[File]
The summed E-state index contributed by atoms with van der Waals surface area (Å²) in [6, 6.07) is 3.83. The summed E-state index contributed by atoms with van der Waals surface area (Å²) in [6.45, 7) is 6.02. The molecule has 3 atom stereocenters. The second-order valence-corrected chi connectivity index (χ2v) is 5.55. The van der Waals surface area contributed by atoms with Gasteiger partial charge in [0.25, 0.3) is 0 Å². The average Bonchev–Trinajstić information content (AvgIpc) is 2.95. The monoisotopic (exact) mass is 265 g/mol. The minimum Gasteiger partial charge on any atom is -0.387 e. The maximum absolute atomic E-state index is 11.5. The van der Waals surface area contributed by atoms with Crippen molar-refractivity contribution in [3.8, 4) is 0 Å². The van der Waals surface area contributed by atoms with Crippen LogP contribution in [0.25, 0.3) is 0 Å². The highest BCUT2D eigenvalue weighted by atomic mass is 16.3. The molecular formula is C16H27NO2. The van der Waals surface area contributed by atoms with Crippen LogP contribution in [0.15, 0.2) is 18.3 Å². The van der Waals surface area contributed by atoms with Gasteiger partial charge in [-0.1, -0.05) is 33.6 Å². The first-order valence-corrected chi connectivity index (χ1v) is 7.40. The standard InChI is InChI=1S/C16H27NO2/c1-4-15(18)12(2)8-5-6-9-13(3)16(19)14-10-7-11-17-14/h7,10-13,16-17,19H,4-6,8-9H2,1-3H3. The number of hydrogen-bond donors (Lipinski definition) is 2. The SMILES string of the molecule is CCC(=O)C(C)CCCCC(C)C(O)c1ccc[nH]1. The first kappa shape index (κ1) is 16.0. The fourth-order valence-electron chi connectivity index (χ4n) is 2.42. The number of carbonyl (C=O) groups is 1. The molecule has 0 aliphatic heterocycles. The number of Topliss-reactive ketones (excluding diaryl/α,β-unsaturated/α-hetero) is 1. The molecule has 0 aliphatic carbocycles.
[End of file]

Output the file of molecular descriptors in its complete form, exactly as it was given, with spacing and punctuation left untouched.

The summed E-state index contributed by atoms with van der Waals surface area (Å²) in [6, 6.07) is 3.83. The summed E-state index contributed by atoms with van der Waals surface area (Å²) in [6.45, 7) is 6.02. The molecule has 3 atom stereocenters. The second-order valence-corrected chi connectivity index (χ2v) is 5.55. The van der Waals surface area contributed by atoms with Gasteiger partial charge in [0.25, 0.3) is 0 Å². The average Bonchev–Trinajstić information content (AvgIpc) is 2.95. The monoisotopic (exact) mass is 265 g/mol. The minimum Gasteiger partial charge on any atom is -0.387 e. The maximum absolute atomic E-state index is 11.5. The van der Waals surface area contributed by atoms with Crippen molar-refractivity contribution in [3.8, 4) is 0 Å². The van der Waals surface area contributed by atoms with Crippen LogP contribution in [0.25, 0.3) is 0 Å². The highest BCUT2D eigenvalue weighted by atomic mass is 16.3. The molecular formula is C16H27NO2. The van der Waals surface area contributed by atoms with Crippen LogP contribution in [0.15, 0.2) is 18.3 Å². The van der Waals surface area contributed by atoms with Gasteiger partial charge in [-0.1, -0.05) is 33.6 Å². The first-order valence-corrected chi connectivity index (χ1v) is 7.40. The standard InChI is InChI=1S/C16H27NO2/c1-4-15(18)12(2)8-5-6-9-13(3)16(19)14-10-7-11-17-14/h7,10-13,16-17,19H,4-6,8-9H2,1-3H3. The number of hydrogen-bond donors (Lipinski definition) is 2. The SMILES string of the molecule is CCC(=O)C(C)CCCCC(C)C(O)c1ccc[nH]1. The first kappa shape index (κ1) is 16.0. The fourth-order valence-electron chi connectivity index (χ4n) is 2.42. The number of carbonyl (C=O) groups is 1. The molecule has 0 aliphatic heterocycles. The number of Topliss-reactive ketones (excluding diaryl/α,β-unsaturated/α-hetero) is 1. The molecule has 0 aliphatic carbocycles.